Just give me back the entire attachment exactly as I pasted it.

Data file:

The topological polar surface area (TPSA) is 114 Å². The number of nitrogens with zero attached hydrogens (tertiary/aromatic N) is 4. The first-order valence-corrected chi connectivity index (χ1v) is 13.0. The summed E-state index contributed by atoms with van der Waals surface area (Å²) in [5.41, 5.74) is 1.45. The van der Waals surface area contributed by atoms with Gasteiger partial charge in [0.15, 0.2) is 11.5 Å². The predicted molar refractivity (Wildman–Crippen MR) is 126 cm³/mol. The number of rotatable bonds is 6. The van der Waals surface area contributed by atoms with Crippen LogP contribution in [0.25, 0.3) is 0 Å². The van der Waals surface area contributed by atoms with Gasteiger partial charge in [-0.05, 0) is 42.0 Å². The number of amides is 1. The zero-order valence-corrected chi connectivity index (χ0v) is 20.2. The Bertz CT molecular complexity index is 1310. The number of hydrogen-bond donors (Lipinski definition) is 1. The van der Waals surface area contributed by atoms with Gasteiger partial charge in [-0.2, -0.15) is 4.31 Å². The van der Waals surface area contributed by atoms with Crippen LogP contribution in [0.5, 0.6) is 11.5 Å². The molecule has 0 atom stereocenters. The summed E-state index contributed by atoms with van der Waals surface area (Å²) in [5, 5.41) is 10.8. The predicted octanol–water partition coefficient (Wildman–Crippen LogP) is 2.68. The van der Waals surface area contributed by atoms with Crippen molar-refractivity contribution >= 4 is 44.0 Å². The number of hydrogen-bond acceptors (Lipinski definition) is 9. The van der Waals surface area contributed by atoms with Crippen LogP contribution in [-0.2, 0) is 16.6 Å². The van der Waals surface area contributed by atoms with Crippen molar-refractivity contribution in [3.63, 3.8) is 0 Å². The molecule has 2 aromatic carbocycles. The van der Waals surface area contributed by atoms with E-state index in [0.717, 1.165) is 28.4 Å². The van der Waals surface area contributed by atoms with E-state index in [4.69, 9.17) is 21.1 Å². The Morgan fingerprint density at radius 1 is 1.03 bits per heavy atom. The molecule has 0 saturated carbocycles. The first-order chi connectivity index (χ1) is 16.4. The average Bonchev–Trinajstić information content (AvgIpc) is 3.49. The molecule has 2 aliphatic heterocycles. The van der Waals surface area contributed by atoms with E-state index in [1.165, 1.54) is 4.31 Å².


The topological polar surface area (TPSA) is 114 Å². The number of nitrogens with zero attached hydrogens (tertiary/aromatic N) is 4. The first-order valence-corrected chi connectivity index (χ1v) is 13.0. The summed E-state index contributed by atoms with van der Waals surface area (Å²) in [5.41, 5.74) is 1.45. The van der Waals surface area contributed by atoms with Gasteiger partial charge in [0.15, 0.2) is 11.5 Å². The predicted molar refractivity (Wildman–Crippen MR) is 126 cm³/mol. The number of rotatable bonds is 6. The van der Waals surface area contributed by atoms with Crippen LogP contribution in [0.25, 0.3) is 0 Å². The van der Waals surface area contributed by atoms with Gasteiger partial charge in [-0.05, 0) is 42.0 Å². The number of amides is 1. The zero-order valence-corrected chi connectivity index (χ0v) is 20.2. The Bertz CT molecular complexity index is 1310. The number of hydrogen-bond donors (Lipinski definition) is 1. The van der Waals surface area contributed by atoms with Gasteiger partial charge in [-0.2, -0.15) is 4.31 Å². The van der Waals surface area contributed by atoms with Crippen LogP contribution in [0.5, 0.6) is 11.5 Å². The molecule has 0 atom stereocenters. The summed E-state index contributed by atoms with van der Waals surface area (Å²) in [5, 5.41) is 10.8. The predicted octanol–water partition coefficient (Wildman–Crippen LogP) is 2.68. The van der Waals surface area contributed by atoms with Crippen molar-refractivity contribution >= 4 is 44.0 Å². The number of hydrogen-bond acceptors (Lipinski definition) is 9. The van der Waals surface area contributed by atoms with Crippen LogP contribution in [-0.2, 0) is 16.6 Å². The van der Waals surface area contributed by atoms with Crippen molar-refractivity contribution in [3.63, 3.8) is 0 Å². The molecule has 2 aromatic carbocycles. The van der Waals surface area contributed by atoms with E-state index in [0.717, 1.165) is 28.4 Å². The van der Waals surface area contributed by atoms with E-state index in [4.69, 9.17) is 21.1 Å². The Morgan fingerprint density at radius 1 is 1.03 bits per heavy atom. The molecule has 0 saturated carbocycles. The first-order chi connectivity index (χ1) is 16.4. The average Bonchev–Trinajstić information content (AvgIpc) is 3.49. The molecule has 2 aliphatic heterocycles. The van der Waals surface area contributed by atoms with E-state index in [1.165, 1.54) is 4.31 Å².